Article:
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The Bad News Bearers:
The Most Difficult Assignment in Law Enforcement

(Released May 2009)

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  by Emil Moldovan  

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Grief, Mourning and Bereavement

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To understand the difficulties of making death notifications, knowledge of grief, mourning and bereavement is necessary. DeSpelder and Strickland define these as follows: Grief is the reaction to a loss. It encompasses thoughts and feelings, as well as physical, behavioral and spiritual responses. Mourning is the process by which a bereaved person integrates the loss into his or her ongoing life. Bereavement is simply the objective event of loss. According to DeSpelder "bereavement comes from the root word meaning 'shorn off or torn up' thus conveying the feeling of something precious being suddenly yanked away by a disruptive force." (DeSpelder, 2002)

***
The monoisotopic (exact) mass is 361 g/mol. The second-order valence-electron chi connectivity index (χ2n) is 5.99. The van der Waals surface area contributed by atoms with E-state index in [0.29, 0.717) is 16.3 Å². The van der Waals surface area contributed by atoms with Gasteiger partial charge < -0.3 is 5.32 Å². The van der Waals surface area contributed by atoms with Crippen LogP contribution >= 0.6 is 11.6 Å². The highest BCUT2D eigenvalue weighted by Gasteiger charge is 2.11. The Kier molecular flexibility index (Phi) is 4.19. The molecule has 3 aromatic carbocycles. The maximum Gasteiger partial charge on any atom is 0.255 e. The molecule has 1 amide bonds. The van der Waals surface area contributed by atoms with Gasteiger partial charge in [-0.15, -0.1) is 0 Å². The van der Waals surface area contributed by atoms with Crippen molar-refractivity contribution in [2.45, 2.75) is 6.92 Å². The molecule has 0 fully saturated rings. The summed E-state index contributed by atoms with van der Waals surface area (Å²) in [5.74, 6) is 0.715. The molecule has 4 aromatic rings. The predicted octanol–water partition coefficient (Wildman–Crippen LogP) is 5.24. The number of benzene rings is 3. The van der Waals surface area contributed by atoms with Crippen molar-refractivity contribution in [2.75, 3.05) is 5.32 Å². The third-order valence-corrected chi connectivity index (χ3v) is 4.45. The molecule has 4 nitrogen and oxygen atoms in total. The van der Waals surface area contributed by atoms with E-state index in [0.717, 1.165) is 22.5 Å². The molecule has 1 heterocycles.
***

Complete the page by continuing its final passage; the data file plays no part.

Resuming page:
The shock of learning of a family member's death can have serious implications. It is well documented that survivors can experience symptoms similar to Post Traumatic Stress Disorder (PTSD) following notification of an unexpected death. (Janzen, 2003; Miller, 2008b; Murphy, 1999; Sewell, 1993) According to Goodrum (2005) "the range of emotional reactions that bereaved victims experience following the notification and the strategies they use to cope with the notification can contribute to the length of the grieving process. (Goodrum, 2005)

startled family
The brothers and sisters of Palestinian boys after they were told about their brother's death, Gaza Strip, Israel/Palestine

The five stages of dealing with death identified by Dr. Elizabeth Kubler-Ross, based on case studies with terminal patients, are Denial, Anger, Bargaining, Depression and Acceptance. Similar emotions are experienced by someone informed of the death of a loved one. As Dr. Kubler-Ross explained, not everyone experiences each stage, and the experience is not in any specific order. (Kubler-Ross, 1969)